Men of the camouflage corps are seen on the streets of Washington wearing funny looking yellow lizards on the left shoulder. The lizard is really a chameleon, a “critter” which changes color according to the background on which it is placed. The insignia therefore is significant of their work.

The following is a list of the camouflage artists who contributed to the carnival ball (including our many corrections): "Leslie Thrasher, H. K[err] Eby, A. Bloudheim, H[enry] R. Sutter, A. Rottnere [probably Abraham Rattner], G[eorge] B[radford] Ashworth, Fred[eric] S[eymour] [called Feg] Murray, Robert Laswent [maybe Robert Lawson], Joseph Cox, [Frederic] Earl Christie [Christy], Frank [Francis William] Swain, Don Methvin, Walter Tubesing, Howard [Ashman] Patterson and [William]Twigg Smith."

A month later, Tubesing’s work in camouflage was described at length in the Minneapolis Sunday Tribune (March 9, 1919), in an article titled CAMOUFLAGE IN WAR WORK; ARTISTS TOIL AS FOE SHELLS FLY. Corporal Walter Tubesing, Back From the Front; Shatters Several Illusions. Fish Net, Chicken Wire, Burlap and Canvas Important Tools of Workers. A photograph of the artist (not clear enough to publish here) appeared with the article.

The article states that “Mr. Tubesing lives at 714 Ashland Avenue, St. Paul, but is a member of the Attic Club in Minneapolis and has a studio here.” Through other sources, we learned that he was married to Lura Tubesing, and that, in 1940, they lived at 1854 Jefferson Avenue in St. Paul.

In the Brainerd Daily Dispatch (Brainerd MN), on April 4, 1949, page 4, there was news about his death. He died in St. Paul at age 60 on April 1, 1949, in the collision of a car driven by Alvin Hofstedt (age 35), a co-worker in St. Paul, and a Northwestern Railway passenger train, at a grade crossing near Tubesing’s home.

* Image is a detail from Hardy Blechman, DPM: Disruptive Pattern Material: An Encyclopedia of Camouflage (London: DPM, 2004), p. 274.

Friday, February 5, 2016

Dazzle Camouflage Animated | Designer Joe Myers

Joe Myers, Dazzle Camouflage (2015)
Graphic designer Joe Myers, who earned his degree at Northern Illinois University, has made a delightful short animation about dazzle ship camouflage. It combines his graphic components with excerpts from a radio interview that was originally broadcast on 99% Invisible. Such fun—it's well worth a visit.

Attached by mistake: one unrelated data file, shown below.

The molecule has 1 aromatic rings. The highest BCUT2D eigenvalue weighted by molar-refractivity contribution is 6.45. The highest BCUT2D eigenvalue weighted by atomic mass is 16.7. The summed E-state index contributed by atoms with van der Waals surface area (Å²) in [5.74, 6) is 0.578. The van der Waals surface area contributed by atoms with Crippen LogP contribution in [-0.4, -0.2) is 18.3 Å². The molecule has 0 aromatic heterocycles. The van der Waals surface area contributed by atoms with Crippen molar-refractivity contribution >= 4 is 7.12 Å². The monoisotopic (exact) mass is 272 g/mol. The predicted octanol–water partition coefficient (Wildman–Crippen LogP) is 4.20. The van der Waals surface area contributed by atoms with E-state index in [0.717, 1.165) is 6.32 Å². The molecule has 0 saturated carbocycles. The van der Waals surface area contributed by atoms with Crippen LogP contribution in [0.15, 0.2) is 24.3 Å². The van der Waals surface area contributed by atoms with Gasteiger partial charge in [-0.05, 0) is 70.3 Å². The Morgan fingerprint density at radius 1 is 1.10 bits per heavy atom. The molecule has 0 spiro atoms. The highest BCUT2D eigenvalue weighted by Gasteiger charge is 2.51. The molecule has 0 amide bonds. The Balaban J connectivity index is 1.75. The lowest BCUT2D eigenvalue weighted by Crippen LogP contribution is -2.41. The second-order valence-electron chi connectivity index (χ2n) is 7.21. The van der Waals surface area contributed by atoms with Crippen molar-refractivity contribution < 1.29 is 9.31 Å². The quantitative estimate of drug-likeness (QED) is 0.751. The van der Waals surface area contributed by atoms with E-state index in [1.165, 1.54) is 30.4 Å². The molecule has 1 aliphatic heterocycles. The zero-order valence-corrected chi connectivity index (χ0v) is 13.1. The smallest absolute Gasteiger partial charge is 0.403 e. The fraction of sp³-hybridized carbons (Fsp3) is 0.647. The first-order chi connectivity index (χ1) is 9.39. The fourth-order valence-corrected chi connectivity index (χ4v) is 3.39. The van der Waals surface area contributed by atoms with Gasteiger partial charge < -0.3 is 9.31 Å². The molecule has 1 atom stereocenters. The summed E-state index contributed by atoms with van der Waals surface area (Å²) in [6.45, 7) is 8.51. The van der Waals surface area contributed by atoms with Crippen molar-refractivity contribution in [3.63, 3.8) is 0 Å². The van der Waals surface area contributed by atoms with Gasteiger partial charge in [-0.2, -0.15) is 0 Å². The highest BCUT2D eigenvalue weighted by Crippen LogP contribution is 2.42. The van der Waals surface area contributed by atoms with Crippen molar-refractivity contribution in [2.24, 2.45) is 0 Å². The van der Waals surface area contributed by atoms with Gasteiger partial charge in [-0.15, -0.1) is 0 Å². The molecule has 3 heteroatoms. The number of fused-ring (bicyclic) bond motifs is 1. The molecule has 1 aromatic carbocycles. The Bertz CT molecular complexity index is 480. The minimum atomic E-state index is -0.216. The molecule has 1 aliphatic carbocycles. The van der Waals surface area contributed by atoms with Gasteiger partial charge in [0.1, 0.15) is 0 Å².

Thursday, February 4, 2016

Martin Stevens on Cheats and Deceits in Nature

Book jacket for Cheats and Deceits (2016)
A wonderful new book by zoologist Martin Stevens is out today in the UK, with US release to follow. Titled Cheats and Deceits: How Animals and Plants Exploit and Mislead (great title!), it is a timely follow-up to his other two recent volumes: Animal Camouflage: Mechanism and Function (2011) and Sensory Ecology, Behavior and Evolution (2013), all from Oxford University Press. Here is the jacket description from the latest, followed by an author’s bio from—

In nature, trickery and deception are widespread. Animals and plants mimic other objects or species in the environment for protection, trick other species into rearing their young, lure prey to their death, and deceive potential mates for reproduction. Cuckoos lay eggs carefully matched to their host's own clutch. Harmless butterflies mimic the wing patterning of a poisonous butterfly to avoid being eaten. The deep-sea angler fish hangs a glowing, fleshy lure in front of its mouth to draw the attention of potential prey, while some male fish alter their appearance to look like females in order to sneak past rivals in mating. Some orchids develop the smell of female insects in order to attract pollinators, while carnivorous plants lure insects to their death with colorful displays.

In Cheats and Deceits, Martin Stevens describes the remarkable range of such adaptations in nature, and considers how they have evolved and increasingly been perfected as part of an arms race between predator and prey or host and parasite. He explores both classic and recent research of naturalists and biologists, showing how scientists find ways of testing the impact of particular behaviors and colorings on the animals it is meant to fool. Drawing on a wide range of examples, Stevens considers what deception tells us about the process of evolution and adaptation.


Martin Stevens is Associate Professor of Sensory and Evolutionary Ecology in the Centre for Ecology and Conservation at the University of Exeter, UK. His research work and teaching focuses on animal behavior and their sensory systems and ecology. Most of his work aims to understand the evolution and function of animal coloration, including camouflage, mimicry, and warning signals, from the perspective of animal vision. His work has included studies on a wide range of animals, including fish, reptiles, birds, insects, crabs, and primates. Martin's work has frequently covered topics related to deception, including mimicry by brood parasites ("cuckoos") and anti-predator coloration, including camouflage, eyespots, and mimicry. He has published over 80 scientific manuscripts, two textbooks, and a general audience book on deception in nature. Martin's research is frequently covered in the international media and he has taken part in a wide range of TV, radio, and magazine productions and given public lectures around the world.